Quote of the Day
The only thing standing between you and your dreams is insomnia.
— The Tweet of God (David Javerbaum)
I just finished reading The Battle of Surigao Strait by Anthony Tully, a battle that saw the final clash of battleships. For a battleship aficionado, the climax of the fight was the contest between two Japanese battleships and six US battleships, where five of the six US battleships had been sunk or heavily damaged during the Pearl Harbor attack – only the USS Mississippi had escaped the carnage of Pearl Harbor. These were old battleships (Table 1), with two having been commissioned during WW1 and the rest shortly after the WW1 ended.
When US folks think of WW2 battleships, they generally focus on the Iowa Class, probably because these ships survived the war and avoided the scrap heap. However, they did not begin deployment until 1944, which was after much of the tough surface combat had passed.
|USS Mississippi||BB41||New Mexico||1917|
|USS West Virginia||BB48||Colorado||1923|
Table 1 also shows us that there were four different classes of US battleship at Surigao Strait. This seemed like a lot and made me curious about the evolution of US battleships relative to other combatants. Fortunately, Wikipedia has a great table of battleship throw weights (i.e, the weight of a broadside from the main guns). I used Power Query to download and tidy the table, and R to plot the data.
Figure 2 shows the number of battleships classes in service with major combatants. Notice how the US had the largest number of battleship classes. My personal opinion is that the US had so many classes in operation because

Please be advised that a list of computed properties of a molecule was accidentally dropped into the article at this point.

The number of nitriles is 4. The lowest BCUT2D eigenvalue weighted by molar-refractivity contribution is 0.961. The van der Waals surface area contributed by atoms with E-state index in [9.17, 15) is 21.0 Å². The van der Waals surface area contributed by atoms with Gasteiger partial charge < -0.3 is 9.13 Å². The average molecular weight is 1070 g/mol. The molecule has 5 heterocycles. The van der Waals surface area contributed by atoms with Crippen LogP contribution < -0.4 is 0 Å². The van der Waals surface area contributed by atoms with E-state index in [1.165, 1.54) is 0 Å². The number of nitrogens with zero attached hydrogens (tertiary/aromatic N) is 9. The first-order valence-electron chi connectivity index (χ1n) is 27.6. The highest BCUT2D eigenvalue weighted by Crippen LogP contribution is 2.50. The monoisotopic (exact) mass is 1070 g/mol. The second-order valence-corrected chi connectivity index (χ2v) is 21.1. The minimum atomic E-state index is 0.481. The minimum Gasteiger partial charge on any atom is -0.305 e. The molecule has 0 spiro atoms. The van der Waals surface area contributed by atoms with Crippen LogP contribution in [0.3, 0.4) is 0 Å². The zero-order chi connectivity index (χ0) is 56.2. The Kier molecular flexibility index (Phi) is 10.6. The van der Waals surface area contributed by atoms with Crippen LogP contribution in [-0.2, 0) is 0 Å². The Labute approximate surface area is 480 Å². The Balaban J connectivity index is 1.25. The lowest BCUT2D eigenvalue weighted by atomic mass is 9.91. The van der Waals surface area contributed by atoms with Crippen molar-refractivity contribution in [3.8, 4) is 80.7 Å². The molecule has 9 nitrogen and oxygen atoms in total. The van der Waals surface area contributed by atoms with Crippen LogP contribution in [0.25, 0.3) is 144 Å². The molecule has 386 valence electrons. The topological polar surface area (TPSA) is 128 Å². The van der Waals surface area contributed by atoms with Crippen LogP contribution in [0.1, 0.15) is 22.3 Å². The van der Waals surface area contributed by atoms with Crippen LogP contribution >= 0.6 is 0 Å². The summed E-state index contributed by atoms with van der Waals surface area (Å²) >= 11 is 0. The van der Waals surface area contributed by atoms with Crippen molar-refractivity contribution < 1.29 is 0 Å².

- It had a lot to learn about battleships during and after WW1 and the commissioning of new classes shows how the US was working hard to catch up.
- The US operated the old battleships for the entire war because new classes of battleships would not be available until the latter part of the WW2.
An important metric for a battleship is the weight of a broadside. As I read about the Battle of Surigao Strait, it became clear the rate of the broadsides was also import. To understand the broadside weight per minute, I multiplied the rate of fire by the weight of an individual broadside to find the weight of fire per minute.
Figure 3 shows the top ten weights of fire for the different WW2 battleship classes. The Yamato and US 16-inch gun classes clearly dominate this metric.
The weight of a broadside depends on the weight of an individual shell. WW2 saw battleships with a wide range of shell calibers (i.e., diameter in inches). I became curious as to how the shell weight varied by caliber. I also fit a cubic curve (Figure 3) to the data to show that shell weight is roughly related to the cube of the caliber, which follows from the dimensional scaling laws.
My spreadsheet and R markdown document are included here.